Childhood Interrupted: Postcards from Tora Bora

A show of hands: How well do you recall the Soviet invasion of Afghanistan (circa 1979)? Not so much, eh?

Let Postcards from Tora Bora serve as a refresher course then. The film is Wazhmah Osman's emotionally resonant and colorful portrait of her childhood in Afghanistan and a reminder of what the country was--and what it's become since the Soviet occupation, Taliban rule, the Mujahadeen, lawless warlords and other plunderers.

Osman's family story recounting her childhood in Afghanistan at the time of the Soviet invasion almost didn't get made. The documentary, which had its Tribeca premiere last week, chronicles the filmmaker's return to Afghanistan 20 years after emigrating to the United States and her reunion with her father, a physician, who, save for a few visits to his family, stayed behind to help establish clinics and orphanages in his war-ravaged country.

"Originally, we were planning a documentary on Afghan women -- teachers and doctors -- we wanted to see if the situation had improved due to the U.S. and foreign presence post-9/11," said Osman's co-director Kelly Dolak in an interview. The project gradually morphed as Osman's family became the more compelling story.

Postcards is a sobering account of a family's estrangement from the life it once knew and a society and culture that no longer exist. It is also deeply personal, as Osman explores her anger and sadness over a childhood disrupted, her father's 14-month imprisonment and torture (eight months of which he was in solitary confinement) and the chasm that exists to this day over his remaining in Afghanistan after the family emigrated.

Osman's father Abdullah, who is featured in the film, attended the premiere and sat next to his wife. Osman said that up until the late 1990s, her father seldom visited her mother, herself and two younger sisters in New Jersey, though he wrote letters and sent video. "Nothing was ever discussed," she said when asked how her father's absence was explained to her and her sisters. "It was a huge burden on my mother," who worked for years in a mattress factory to support the family. At one point, the family was on welfare and using food stamps.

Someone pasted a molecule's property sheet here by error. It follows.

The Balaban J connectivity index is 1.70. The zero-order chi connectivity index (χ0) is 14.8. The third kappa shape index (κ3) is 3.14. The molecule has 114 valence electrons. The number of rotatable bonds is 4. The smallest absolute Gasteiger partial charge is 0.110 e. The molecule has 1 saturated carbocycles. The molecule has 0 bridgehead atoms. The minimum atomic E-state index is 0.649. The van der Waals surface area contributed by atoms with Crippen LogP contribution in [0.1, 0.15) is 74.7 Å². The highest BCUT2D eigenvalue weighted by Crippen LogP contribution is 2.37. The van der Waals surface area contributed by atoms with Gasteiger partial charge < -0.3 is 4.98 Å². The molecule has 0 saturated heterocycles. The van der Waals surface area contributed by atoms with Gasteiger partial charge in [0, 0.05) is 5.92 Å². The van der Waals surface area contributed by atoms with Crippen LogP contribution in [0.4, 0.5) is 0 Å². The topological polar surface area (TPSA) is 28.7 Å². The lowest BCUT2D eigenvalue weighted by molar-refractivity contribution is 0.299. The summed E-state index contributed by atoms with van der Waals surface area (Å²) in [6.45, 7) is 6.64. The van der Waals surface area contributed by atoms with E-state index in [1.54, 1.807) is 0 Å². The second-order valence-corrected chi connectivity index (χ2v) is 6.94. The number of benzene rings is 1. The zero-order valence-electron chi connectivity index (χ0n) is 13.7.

In returning to Kabul, one of the earliest scenes in the film shows Osman discovering dozens of old photographs in a chest in her paternal grandparents' house. "I felt so much," she said. "So happy and so sad. That room felt like it had ghosts." Later, in a particularly poignant scene, Osman visits the arid, dusty remains of what had been her grandfather's farm and orchards. She identifies a dry hole in the ground that used to be the swimming pool: "It was a metaphor for a place of nothing but happiness. And to see it as just a hole in the ground was sad." Graffiti of tanks appears on the side of the pool's cracked wall.

The film also includes an unusual series of visual effects that appear hand-drawn, as if by a child. The animated images cast Osman as a mini-Rambo superhero and serve as a metaphor for her anger over a lost childhood and country, she explained.

Dolak and Osman shot the film in 2004 with two mini-DV cameras borrowed from Ramapo College in Mahwah, N.J., where Dolak teaches. Over the course of three months, they spent time in Kabul, where Osman was born; the Tora Bora region to which she, her mother and sisters fled and lived for four years; and Peshawar and Policharki Prison, where Abdullah Osman was jailed and where members of the Taliban and al-Qaeda are held. Through a series of connections, Dr. Osman arranged for the filmmakers to visit to the prison but ultimately decided not to accompany them; the filmmakers were prohibited from shooting at the prison but worked around the restriction to show the dismal conditions there. On camera, her father tells Osman that torture methods in the prison included pipe beatings and electrocution.

"Doing the film helped me see why it was so important that he was there," Osman said. Beyond her personal reflections, however, Afghanistan remains in turmoil: The Taliban have returned and while the U.S. and other countries committed funds to rebuilding Afghanistan, Dolak noted there are no more than "five skyscrapers being built" in Kabul.

Audiences can add "Postcards" to the handful of films set in Afghanistan including "Kandahar," "Baran," "FireDancer," "Osama" and the "Beauty Academy of Kabul." What little we know of this culture can be derived from such films. The country continues to be embroiled in conflict: On May 3, one soldier of the NATO-led International Security Assistance Force (ISAF) was killed and another one found dead in Afghanistan. Also this week, 50 civilians were found dead in ground fighting and bombing in a remote valley in the western province of Heart. And on May 2, nearly 500 college students torched a flag in the eastern province of Nangarhar, alleging six civilians were killed by U.S.-led coalition troops.

Osman's fondest childhood recollections may burn bright in her heart, but her country continues its frightful descent.